A Classical Uprising
A Classical Uprising
Emily Isaacson ’04 remembers attending classical concerts as a teenager, feeling the music viscerally, connecting with the sound. The music was exciting, passionate—it made her want to move her body. It let her tap into feelings she could not put into words.
Yet there was a disconnect between the way the music made her feel and the way traditional concerts wanted Isaacson to listen to it—in silence, in a cathedral-like hall, following unwritten rules. She wants to “clap between movements and sway in the aisles,” she says. And so she has made it her work to bring music to the community as a shared experience, an excitement and a call to action.
Today she does that as founder and artistic director of Classical Uprising in Portland, Maine. She created the nonprofit at the height of the pandemic in 2020, merging Maine’s Oratorio Chorale, which she has led since 2013, with the Portland Bach Experience, which she founded in 2018. She now leads more than 60 professional artists, 120 adult amateur singers and 70 young musicians in performances to build community. They move music out of the concert hall and into the places where people are—the ferry station, the farmers’ market, downtown—through sound installations, events and educational programming.
This month, Classical Uprising will hold the Portland Bach Experience, a live, mostly in-person series across 10 days in June, including A Midsummer Night’s Dream: Carnival Concert & Community Celebration—a day-long music festival including a parade of giant puppets, a Fairy Queen drag show with a live symphony orchestra and a community dance party. The group will perform around town throughout the festival, from a Bach and Beer night pairing concerts and brews to Handel happy hours and family ice cream concerts.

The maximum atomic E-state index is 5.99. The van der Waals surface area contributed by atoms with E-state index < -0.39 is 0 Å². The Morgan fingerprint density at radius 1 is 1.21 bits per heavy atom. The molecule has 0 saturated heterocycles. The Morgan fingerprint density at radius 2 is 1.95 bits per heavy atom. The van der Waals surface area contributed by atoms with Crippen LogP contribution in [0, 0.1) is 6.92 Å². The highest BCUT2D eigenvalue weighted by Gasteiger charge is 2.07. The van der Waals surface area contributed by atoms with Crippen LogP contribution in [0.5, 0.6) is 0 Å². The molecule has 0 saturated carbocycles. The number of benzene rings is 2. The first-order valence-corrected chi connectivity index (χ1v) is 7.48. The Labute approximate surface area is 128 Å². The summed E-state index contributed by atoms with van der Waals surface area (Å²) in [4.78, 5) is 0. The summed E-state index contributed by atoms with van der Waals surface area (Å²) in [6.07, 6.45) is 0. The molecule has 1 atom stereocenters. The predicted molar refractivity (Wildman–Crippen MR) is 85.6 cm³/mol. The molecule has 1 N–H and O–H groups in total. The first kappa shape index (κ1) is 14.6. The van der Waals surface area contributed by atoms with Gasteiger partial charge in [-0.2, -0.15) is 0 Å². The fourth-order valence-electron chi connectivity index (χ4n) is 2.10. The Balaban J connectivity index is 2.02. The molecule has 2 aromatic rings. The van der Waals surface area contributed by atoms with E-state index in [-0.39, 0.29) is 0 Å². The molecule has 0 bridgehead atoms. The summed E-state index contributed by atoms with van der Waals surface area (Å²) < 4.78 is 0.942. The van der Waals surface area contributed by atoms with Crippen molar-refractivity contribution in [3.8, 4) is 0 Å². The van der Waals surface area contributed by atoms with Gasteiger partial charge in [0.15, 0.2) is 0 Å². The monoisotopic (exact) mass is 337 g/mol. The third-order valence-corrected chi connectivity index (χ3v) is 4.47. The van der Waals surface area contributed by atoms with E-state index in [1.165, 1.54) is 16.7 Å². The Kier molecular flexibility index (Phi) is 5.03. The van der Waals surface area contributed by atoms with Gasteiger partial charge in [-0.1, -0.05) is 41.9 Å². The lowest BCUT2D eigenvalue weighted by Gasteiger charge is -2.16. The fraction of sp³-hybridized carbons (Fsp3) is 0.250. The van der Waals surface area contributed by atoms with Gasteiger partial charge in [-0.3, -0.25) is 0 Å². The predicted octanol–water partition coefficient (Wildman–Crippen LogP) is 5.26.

Isaacson traces her passion for this work to Williams. Though she majored in English, she had wanted to work in music as a conductor since she was 13, and she explored growing interests in political activism. She created a sound composition and installation for a course called Art and Justice, taught by political science professor Mark Reinhardt and artist and lecturer Peggy Diggs. And she found a mentor in Williams choral director Brad Wells.
“I walked into Williams ready to have conversations with Brad about how do I build this career, what are the next steps, what do I need to study,” Isaacson says. “And so Brad and I must have had dozens if not a hundred brown bag lunches under the trees — I can picture it outside WCMA—talking about this stuff: what is an ensemble, what is classical music, what is the way to experience classical music.”
She followed that path in the years after she graduated. She earned a master’s degree in musicology at University of Edinburgh, a master’s in music and choral conducting at University of Oregon and a doctorate in conducting from the University of Illinois. On Williams-sponsored fellowships, she traveled and studied in Sweden and in Cuba. And she began working with Wells in 2008 to found the Grammy Award-winning ensemble Roomful of Teeth.
As Wells’ assistant, Isaacson approached funders and wrote grant applications. She says she saw the grit and consistency Wells needed to bring to life an ensemble that gathers musical traditions from around the world. The group, she says, has a sense of invention and connection; it’s the same spirit that moves her work today.